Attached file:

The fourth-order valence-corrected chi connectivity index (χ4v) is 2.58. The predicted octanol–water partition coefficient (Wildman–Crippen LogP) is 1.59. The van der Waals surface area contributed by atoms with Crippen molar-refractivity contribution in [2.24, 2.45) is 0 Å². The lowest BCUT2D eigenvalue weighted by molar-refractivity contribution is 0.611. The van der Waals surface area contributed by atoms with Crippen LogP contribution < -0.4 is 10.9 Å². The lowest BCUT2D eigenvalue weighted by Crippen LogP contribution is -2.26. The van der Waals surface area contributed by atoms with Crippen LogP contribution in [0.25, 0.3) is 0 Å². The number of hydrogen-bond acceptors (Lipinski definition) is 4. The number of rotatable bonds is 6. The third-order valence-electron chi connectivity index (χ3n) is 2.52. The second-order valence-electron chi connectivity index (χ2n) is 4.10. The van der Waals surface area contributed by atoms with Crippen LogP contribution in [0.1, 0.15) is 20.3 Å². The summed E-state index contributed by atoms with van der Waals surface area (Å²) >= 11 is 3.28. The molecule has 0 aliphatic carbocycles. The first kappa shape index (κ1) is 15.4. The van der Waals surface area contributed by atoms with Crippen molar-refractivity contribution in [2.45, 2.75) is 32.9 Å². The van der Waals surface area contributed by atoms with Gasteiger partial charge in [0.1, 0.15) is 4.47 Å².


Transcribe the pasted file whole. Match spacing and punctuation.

The fourth-order valence-corrected chi connectivity index (χ4v) is 2.58. The predicted octanol–water partition coefficient (Wildman–Crippen LogP) is 1.59. The van der Waals surface area contributed by atoms with Crippen molar-refractivity contribution in [2.24, 2.45) is 0 Å². The lowest BCUT2D eigenvalue weighted by molar-refractivity contribution is 0.611. The van der Waals surface area contributed by atoms with Crippen LogP contribution < -0.4 is 10.9 Å². The lowest BCUT2D eigenvalue weighted by Crippen LogP contribution is -2.26. The van der Waals surface area contributed by atoms with Crippen LogP contribution in [0.25, 0.3) is 0 Å². The number of hydrogen-bond acceptors (Lipinski definition) is 4. The number of rotatable bonds is 6. The third-order valence-electron chi connectivity index (χ3n) is 2.52. The second-order valence-electron chi connectivity index (χ2n) is 4.10. The van der Waals surface area contributed by atoms with Crippen LogP contribution in [0.1, 0.15) is 20.3 Å². The summed E-state index contributed by atoms with van der Waals surface area (Å²) >= 11 is 3.28. The molecule has 0 aliphatic carbocycles. The first kappa shape index (κ1) is 15.4. The van der Waals surface area contributed by atoms with Crippen molar-refractivity contribution in [2.45, 2.75) is 32.9 Å². The van der Waals surface area contributed by atoms with Gasteiger partial charge in [0.1, 0.15) is 4.47 Å².